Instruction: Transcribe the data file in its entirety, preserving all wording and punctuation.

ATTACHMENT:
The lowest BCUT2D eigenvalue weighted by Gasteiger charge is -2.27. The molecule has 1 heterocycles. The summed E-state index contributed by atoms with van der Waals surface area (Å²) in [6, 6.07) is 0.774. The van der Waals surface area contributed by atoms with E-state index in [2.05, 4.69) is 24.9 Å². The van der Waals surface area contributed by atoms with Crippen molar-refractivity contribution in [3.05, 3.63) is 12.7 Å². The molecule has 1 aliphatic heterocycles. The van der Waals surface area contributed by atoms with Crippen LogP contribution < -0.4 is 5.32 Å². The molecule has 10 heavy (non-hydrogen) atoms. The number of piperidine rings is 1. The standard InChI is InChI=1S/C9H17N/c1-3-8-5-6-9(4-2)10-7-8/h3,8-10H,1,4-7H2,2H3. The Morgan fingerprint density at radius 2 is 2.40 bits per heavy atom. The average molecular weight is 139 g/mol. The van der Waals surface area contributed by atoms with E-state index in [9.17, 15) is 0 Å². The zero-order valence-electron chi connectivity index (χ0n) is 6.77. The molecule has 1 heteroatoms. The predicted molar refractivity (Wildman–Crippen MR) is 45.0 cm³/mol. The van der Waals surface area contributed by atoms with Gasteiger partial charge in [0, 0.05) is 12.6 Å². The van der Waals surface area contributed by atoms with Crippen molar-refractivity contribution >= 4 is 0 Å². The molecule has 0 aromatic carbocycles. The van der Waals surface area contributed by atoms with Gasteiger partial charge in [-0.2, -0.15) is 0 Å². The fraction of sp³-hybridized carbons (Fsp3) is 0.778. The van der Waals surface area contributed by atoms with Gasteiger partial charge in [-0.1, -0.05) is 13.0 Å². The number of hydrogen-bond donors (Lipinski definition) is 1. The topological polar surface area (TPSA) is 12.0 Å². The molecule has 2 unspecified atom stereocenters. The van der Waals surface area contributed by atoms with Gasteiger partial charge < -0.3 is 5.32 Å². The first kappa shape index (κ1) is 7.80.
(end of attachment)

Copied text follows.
The lowest BCUT2D eigenvalue weighted by Gasteiger charge is -2.27. The molecule has 1 heterocycles. The summed E-state index contributed by atoms with van der Waals surface area (Å²) in [6, 6.07) is 0.774. The van der Waals surface area contributed by atoms with E-state index in [2.05, 4.69) is 24.9 Å². The van der Waals surface area contributed by atoms with Crippen molar-refractivity contribution in [3.05, 3.63) is 12.7 Å². The molecule has 1 aliphatic heterocycles. The van der Waals surface area contributed by atoms with Crippen LogP contribution < -0.4 is 5.32 Å². The molecule has 10 heavy (non-hydrogen) atoms. The number of piperidine rings is 1. The standard InChI is InChI=1S/C9H17N/c1-3-8-5-6-9(4-2)10-7-8/h3,8-10H,1,4-7H2,2H3. The Morgan fingerprint density at radius 2 is 2.40 bits per heavy atom. The average molecular weight is 139 g/mol. The van der Waals surface area contributed by atoms with E-state index in [9.17, 15) is 0 Å². The zero-order valence-electron chi connectivity index (χ0n) is 6.77. The molecule has 1 heteroatoms. The predicted molar refractivity (Wildman–Crippen MR) is 45.0 cm³/mol. The van der Waals surface area contributed by atoms with Gasteiger partial charge in [0, 0.05) is 12.6 Å². The van der Waals surface area contributed by atoms with Crippen molar-refractivity contribution >= 4 is 0 Å². The molecule has 0 aromatic carbocycles. The van der Waals surface area contributed by atoms with Gasteiger partial charge in [-0.2, -0.15) is 0 Å². The fraction of sp³-hybridized carbons (Fsp3) is 0.778. The van der Waals surface area contributed by atoms with Gasteiger partial charge in [-0.1, -0.05) is 13.0 Å². The number of hydrogen-bond donors (Lipinski definition) is 1. The topological polar surface area (TPSA) is 12.0 Å². The molecule has 2 unspecified atom stereocenters. The van der Waals surface area contributed by atoms with Gasteiger partial charge < -0.3 is 5.32 Å². The first kappa shape index (κ1) is 7.80.